Results of the Coretta Scott King Book Awards in the year 2009. Due to multiple honors from a single award, the following titles received no points in this category: We Are the Ship.
We are color struck
The way an artist strikes
His canvas with his brush of many hues
Look closely at these mirrors
these palettes of skin
Each color is rich
in its own right
Black is dazzling and distinctive, like toasted wheat berry bread; snowberries in the fall; rich, red cranberries; and the bronzed last leaves of summer. In this lyrical and luminous collection, Coretta Scott King honorees Joyce Carol Thomas and Floyd Cooper celebrate these many shades of black beautifully.
Young John Coltrane was all ears. And there was a lot to hear growing up in the South in the 1930s: preachers praying, music on the radio, the bustling of the household. These vivid noises shaped John’s own sound as a musician. Carole Boston Weatherford and Sean Qualls have composed an amazingly rich hymn to the childhood of jazz legend John Coltrane.
In July 1969, the world witnessed an awe-inspiring historical achievement when Neil Armstrong and Buzz Aldrin became the first humans to set foot on the moon. For the young protagonist of this lyrical and hopeful picture book, that landing is something that inspires her to make one giant step toward all of the possibilities that life has to offer.
Caldecott Honor–winning painter Jerry Pinkney and the poetic Dianna Hutts Aston create a moving tribute to the historic Apollo 11 Mission, just in time to commemorate its upcoming fortieth anniversary.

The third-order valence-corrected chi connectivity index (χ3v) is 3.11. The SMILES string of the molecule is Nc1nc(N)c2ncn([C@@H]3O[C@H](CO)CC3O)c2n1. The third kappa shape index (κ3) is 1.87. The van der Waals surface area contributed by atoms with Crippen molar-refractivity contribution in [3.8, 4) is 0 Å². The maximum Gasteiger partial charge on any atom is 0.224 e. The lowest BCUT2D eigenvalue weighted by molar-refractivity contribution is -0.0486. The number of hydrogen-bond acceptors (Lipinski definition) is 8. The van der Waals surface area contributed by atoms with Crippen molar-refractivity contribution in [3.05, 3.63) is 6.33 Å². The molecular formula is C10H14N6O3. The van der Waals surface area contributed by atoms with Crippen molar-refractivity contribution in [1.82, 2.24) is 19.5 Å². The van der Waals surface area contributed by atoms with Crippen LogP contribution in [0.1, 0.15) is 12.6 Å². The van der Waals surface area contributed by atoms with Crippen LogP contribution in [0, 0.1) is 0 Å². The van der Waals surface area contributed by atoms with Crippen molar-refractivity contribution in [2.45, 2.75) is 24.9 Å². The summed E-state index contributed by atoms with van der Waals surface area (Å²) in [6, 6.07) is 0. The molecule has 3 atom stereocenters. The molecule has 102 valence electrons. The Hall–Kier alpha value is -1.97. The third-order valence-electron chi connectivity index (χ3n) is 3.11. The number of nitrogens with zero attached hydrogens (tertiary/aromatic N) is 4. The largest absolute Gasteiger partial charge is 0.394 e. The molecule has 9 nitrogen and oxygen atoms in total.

“We are the ship; all else the sea.”—Rube Foster, founder of the Negro National League
The story of Negro League baseball is the story of gifted athletes and determined owners; of racial discrimination and international sportsmanship; of fortunes won and lost; of triumphs and defeats on and off the field. It is a perfect mirror for the social and political history of black America in the first half of the twentieth century. But most of all, the story of the Negro Leagues is about hundreds of unsung heroes who overcame segregation, hatred, terrible conditions, and low pay to do the one thing they loved more than anything else in the world: play ball. Using an “Everyman” player as his narrator, Kadir Nelson tells the story of Negro League baseball from its beginnings in the 1920s through its decline after Jackie Robinson crossed over to the majors in 1947. The voice is so authentic, you will feel as if you are sitting on dusty bleachers listening intently to the…[more]